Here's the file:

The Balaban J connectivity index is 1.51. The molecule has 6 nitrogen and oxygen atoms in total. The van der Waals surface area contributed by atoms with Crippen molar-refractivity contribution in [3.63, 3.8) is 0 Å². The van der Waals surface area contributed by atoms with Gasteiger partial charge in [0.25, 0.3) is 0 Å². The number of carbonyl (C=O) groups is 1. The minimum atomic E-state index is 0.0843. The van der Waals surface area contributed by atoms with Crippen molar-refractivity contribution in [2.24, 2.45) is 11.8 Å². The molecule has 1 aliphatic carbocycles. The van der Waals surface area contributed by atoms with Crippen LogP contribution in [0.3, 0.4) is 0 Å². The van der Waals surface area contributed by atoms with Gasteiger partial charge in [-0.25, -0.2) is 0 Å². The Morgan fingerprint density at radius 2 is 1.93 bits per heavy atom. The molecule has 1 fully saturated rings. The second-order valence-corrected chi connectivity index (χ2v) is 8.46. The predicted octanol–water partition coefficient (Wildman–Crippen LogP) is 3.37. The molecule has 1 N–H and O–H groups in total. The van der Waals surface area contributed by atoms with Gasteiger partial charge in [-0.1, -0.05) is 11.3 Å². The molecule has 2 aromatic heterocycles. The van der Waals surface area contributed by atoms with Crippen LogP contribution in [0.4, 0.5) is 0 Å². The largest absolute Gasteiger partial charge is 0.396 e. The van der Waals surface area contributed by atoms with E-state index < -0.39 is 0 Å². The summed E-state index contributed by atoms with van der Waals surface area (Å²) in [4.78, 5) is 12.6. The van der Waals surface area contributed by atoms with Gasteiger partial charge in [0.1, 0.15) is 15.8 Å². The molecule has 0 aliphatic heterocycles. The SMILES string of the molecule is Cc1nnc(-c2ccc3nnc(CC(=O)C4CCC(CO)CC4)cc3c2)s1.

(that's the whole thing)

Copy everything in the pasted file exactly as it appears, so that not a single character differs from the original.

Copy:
The Balaban J connectivity index is 1.51. The molecule has 6 nitrogen and oxygen atoms in total. The van der Waals surface area contributed by atoms with Crippen molar-refractivity contribution in [3.63, 3.8) is 0 Å². The van der Waals surface area contributed by atoms with Gasteiger partial charge in [0.25, 0.3) is 0 Å². The number of carbonyl (C=O) groups is 1. The minimum atomic E-state index is 0.0843. The van der Waals surface area contributed by atoms with Crippen molar-refractivity contribution in [2.24, 2.45) is 11.8 Å². The molecule has 1 aliphatic carbocycles. The van der Waals surface area contributed by atoms with Crippen LogP contribution in [0.3, 0.4) is 0 Å². The van der Waals surface area contributed by atoms with Gasteiger partial charge in [-0.25, -0.2) is 0 Å². The Morgan fingerprint density at radius 2 is 1.93 bits per heavy atom. The molecule has 1 fully saturated rings. The second-order valence-corrected chi connectivity index (χ2v) is 8.46. The predicted octanol–water partition coefficient (Wildman–Crippen LogP) is 3.37. The molecule has 1 N–H and O–H groups in total. The van der Waals surface area contributed by atoms with Gasteiger partial charge in [-0.1, -0.05) is 11.3 Å². The molecule has 2 aromatic heterocycles. The van der Waals surface area contributed by atoms with Crippen LogP contribution in [0.4, 0.5) is 0 Å². The largest absolute Gasteiger partial charge is 0.396 e. The van der Waals surface area contributed by atoms with E-state index < -0.39 is 0 Å². The summed E-state index contributed by atoms with van der Waals surface area (Å²) in [4.78, 5) is 12.6. The van der Waals surface area contributed by atoms with Gasteiger partial charge in [0.1, 0.15) is 15.8 Å². The molecule has 0 aliphatic heterocycles. The SMILES string of the molecule is Cc1nnc(-c2ccc3nnc(CC(=O)C4CCC(CO)CC4)cc3c2)s1.